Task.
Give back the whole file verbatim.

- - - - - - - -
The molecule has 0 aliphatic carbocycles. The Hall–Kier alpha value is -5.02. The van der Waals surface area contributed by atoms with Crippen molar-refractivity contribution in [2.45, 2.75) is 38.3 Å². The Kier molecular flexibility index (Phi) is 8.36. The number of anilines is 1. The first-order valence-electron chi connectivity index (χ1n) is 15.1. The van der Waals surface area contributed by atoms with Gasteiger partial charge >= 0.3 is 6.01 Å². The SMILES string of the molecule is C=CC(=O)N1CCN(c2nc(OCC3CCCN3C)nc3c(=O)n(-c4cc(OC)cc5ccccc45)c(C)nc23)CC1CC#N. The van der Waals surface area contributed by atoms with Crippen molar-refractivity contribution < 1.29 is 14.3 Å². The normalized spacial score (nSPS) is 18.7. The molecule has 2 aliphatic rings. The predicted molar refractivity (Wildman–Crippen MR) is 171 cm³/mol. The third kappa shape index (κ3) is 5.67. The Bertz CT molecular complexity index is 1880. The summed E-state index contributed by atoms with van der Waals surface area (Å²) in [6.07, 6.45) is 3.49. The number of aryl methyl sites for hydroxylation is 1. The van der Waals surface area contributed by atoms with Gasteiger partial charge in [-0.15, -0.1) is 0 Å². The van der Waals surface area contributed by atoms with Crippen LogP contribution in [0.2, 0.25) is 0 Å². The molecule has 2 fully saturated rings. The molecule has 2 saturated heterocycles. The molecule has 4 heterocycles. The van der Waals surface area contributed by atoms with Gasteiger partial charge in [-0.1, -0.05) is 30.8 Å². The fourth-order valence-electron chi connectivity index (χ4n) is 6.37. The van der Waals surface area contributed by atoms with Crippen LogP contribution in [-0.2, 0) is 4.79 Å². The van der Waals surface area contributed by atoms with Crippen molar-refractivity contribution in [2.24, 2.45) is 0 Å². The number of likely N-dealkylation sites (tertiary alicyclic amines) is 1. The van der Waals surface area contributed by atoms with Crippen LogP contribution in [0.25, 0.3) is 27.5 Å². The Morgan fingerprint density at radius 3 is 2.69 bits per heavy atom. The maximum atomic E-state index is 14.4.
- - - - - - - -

The molecule has 0 aliphatic carbocycles. The Hall–Kier alpha value is -5.02. The van der Waals surface area contributed by atoms with Crippen molar-refractivity contribution in [2.45, 2.75) is 38.3 Å². The Kier molecular flexibility index (Phi) is 8.36. The number of anilines is 1. The first-order valence-electron chi connectivity index (χ1n) is 15.1. The van der Waals surface area contributed by atoms with Gasteiger partial charge >= 0.3 is 6.01 Å². The SMILES string of the molecule is C=CC(=O)N1CCN(c2nc(OCC3CCCN3C)nc3c(=O)n(-c4cc(OC)cc5ccccc45)c(C)nc23)CC1CC#N. The van der Waals surface area contributed by atoms with Crippen molar-refractivity contribution < 1.29 is 14.3 Å². The normalized spacial score (nSPS) is 18.7. The molecule has 2 aliphatic rings. The predicted molar refractivity (Wildman–Crippen MR) is 171 cm³/mol. The third kappa shape index (κ3) is 5.67. The Bertz CT molecular complexity index is 1880. The summed E-state index contributed by atoms with van der Waals surface area (Å²) in [6.07, 6.45) is 3.49. The number of aryl methyl sites for hydroxylation is 1. The van der Waals surface area contributed by atoms with Gasteiger partial charge in [-0.15, -0.1) is 0 Å². The van der Waals surface area contributed by atoms with Crippen LogP contribution in [0.2, 0.25) is 0 Å². The molecule has 2 fully saturated rings. The molecule has 2 saturated heterocycles. The molecule has 4 heterocycles. The van der Waals surface area contributed by atoms with Gasteiger partial charge in [-0.1, -0.05) is 30.8 Å². The fourth-order valence-electron chi connectivity index (χ4n) is 6.37. The van der Waals surface area contributed by atoms with Crippen LogP contribution in [-0.2, 0) is 4.79 Å². The van der Waals surface area contributed by atoms with Crippen molar-refractivity contribution in [2.24, 2.45) is 0 Å². The number of likely N-dealkylation sites (tertiary alicyclic amines) is 1. The van der Waals surface area contributed by atoms with Crippen LogP contribution in [0.25, 0.3) is 27.5 Å². The Morgan fingerprint density at radius 3 is 2.69 bits per heavy atom. The maximum atomic E-state index is 14.4.